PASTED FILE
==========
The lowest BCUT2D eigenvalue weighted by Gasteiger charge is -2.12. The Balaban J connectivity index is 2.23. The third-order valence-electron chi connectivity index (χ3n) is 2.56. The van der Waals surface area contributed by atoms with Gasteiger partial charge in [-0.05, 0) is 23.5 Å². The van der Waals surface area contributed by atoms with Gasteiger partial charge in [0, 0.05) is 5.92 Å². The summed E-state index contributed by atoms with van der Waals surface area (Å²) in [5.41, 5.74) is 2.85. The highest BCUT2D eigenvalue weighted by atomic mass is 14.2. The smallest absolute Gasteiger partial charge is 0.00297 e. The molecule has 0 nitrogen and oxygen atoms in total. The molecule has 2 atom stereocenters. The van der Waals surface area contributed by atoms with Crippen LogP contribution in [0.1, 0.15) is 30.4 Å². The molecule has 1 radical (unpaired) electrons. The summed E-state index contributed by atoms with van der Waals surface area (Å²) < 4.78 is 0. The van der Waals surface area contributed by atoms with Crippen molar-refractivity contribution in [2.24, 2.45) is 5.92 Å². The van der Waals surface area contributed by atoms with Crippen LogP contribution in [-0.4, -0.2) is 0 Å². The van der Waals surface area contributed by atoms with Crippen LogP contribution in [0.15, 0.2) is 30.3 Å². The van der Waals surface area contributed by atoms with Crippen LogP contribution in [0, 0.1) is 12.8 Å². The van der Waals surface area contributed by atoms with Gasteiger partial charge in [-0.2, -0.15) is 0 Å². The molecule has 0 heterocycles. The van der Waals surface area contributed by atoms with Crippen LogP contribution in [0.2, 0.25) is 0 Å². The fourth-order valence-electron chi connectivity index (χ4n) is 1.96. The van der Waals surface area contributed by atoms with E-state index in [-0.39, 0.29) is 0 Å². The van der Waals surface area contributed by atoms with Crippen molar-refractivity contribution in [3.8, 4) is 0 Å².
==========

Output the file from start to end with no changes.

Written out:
The lowest BCUT2D eigenvalue weighted by Gasteiger charge is -2.12. The Balaban J connectivity index is 2.23. The third-order valence-electron chi connectivity index (χ3n) is 2.56. The van der Waals surface area contributed by atoms with Gasteiger partial charge in [-0.05, 0) is 23.5 Å². The van der Waals surface area contributed by atoms with Gasteiger partial charge in [0, 0.05) is 5.92 Å². The summed E-state index contributed by atoms with van der Waals surface area (Å²) in [5.41, 5.74) is 2.85. The highest BCUT2D eigenvalue weighted by atomic mass is 14.2. The smallest absolute Gasteiger partial charge is 0.00297 e. The molecule has 0 nitrogen and oxygen atoms in total. The molecule has 2 atom stereocenters. The van der Waals surface area contributed by atoms with Crippen LogP contribution in [0.1, 0.15) is 30.4 Å². The molecule has 1 radical (unpaired) electrons. The summed E-state index contributed by atoms with van der Waals surface area (Å²) < 4.78 is 0. The van der Waals surface area contributed by atoms with Crippen molar-refractivity contribution in [2.24, 2.45) is 5.92 Å². The van der Waals surface area contributed by atoms with Crippen LogP contribution in [-0.4, -0.2) is 0 Å². The van der Waals surface area contributed by atoms with Crippen LogP contribution in [0.15, 0.2) is 30.3 Å². The van der Waals surface area contributed by atoms with Crippen LogP contribution in [0, 0.1) is 12.8 Å². The van der Waals surface area contributed by atoms with Gasteiger partial charge in [-0.2, -0.15) is 0 Å². The molecule has 0 heterocycles. The van der Waals surface area contributed by atoms with Crippen LogP contribution in [0.2, 0.25) is 0 Å². The fourth-order valence-electron chi connectivity index (χ4n) is 1.96. The van der Waals surface area contributed by atoms with E-state index in [-0.39, 0.29) is 0 Å². The van der Waals surface area contributed by atoms with Crippen molar-refractivity contribution in [3.8, 4) is 0 Å².